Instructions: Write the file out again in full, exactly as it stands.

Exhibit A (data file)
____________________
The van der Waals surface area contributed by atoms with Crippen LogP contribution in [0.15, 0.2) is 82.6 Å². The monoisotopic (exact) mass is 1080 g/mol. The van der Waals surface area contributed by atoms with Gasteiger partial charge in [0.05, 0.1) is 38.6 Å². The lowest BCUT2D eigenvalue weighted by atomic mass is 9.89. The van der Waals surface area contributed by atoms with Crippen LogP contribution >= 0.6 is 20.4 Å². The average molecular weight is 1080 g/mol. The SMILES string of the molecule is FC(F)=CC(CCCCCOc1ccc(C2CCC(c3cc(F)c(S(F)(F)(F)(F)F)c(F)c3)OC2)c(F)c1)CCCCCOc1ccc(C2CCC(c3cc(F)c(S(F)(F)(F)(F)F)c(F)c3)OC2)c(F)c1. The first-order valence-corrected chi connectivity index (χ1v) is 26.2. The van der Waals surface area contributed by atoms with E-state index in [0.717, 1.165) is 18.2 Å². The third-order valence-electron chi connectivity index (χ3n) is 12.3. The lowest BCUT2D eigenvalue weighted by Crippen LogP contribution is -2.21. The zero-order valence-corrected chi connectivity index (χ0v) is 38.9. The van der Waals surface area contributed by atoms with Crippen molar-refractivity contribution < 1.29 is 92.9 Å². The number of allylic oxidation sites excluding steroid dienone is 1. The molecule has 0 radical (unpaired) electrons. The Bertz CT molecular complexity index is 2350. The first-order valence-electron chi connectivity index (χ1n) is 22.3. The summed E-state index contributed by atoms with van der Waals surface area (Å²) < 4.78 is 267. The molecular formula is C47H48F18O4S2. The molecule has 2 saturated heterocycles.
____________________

The van der Waals surface area contributed by atoms with Crippen LogP contribution in [0.15, 0.2) is 82.6 Å². The monoisotopic (exact) mass is 1080 g/mol. The van der Waals surface area contributed by atoms with Gasteiger partial charge in [0.05, 0.1) is 38.6 Å². The lowest BCUT2D eigenvalue weighted by atomic mass is 9.89. The van der Waals surface area contributed by atoms with Crippen LogP contribution >= 0.6 is 20.4 Å². The average molecular weight is 1080 g/mol. The SMILES string of the molecule is FC(F)=CC(CCCCCOc1ccc(C2CCC(c3cc(F)c(S(F)(F)(F)(F)F)c(F)c3)OC2)c(F)c1)CCCCCOc1ccc(C2CCC(c3cc(F)c(S(F)(F)(F)(F)F)c(F)c3)OC2)c(F)c1. The first-order valence-corrected chi connectivity index (χ1v) is 26.2. The van der Waals surface area contributed by atoms with E-state index in [0.717, 1.165) is 18.2 Å². The third-order valence-electron chi connectivity index (χ3n) is 12.3. The lowest BCUT2D eigenvalue weighted by Crippen LogP contribution is -2.21. The zero-order valence-corrected chi connectivity index (χ0v) is 38.9. The van der Waals surface area contributed by atoms with Crippen molar-refractivity contribution < 1.29 is 92.9 Å². The number of allylic oxidation sites excluding steroid dienone is 1. The molecule has 0 radical (unpaired) electrons. The Bertz CT molecular complexity index is 2350. The first-order valence-electron chi connectivity index (χ1n) is 22.3. The summed E-state index contributed by atoms with van der Waals surface area (Å²) < 4.78 is 267. The molecular formula is C47H48F18O4S2. The molecule has 2 saturated heterocycles.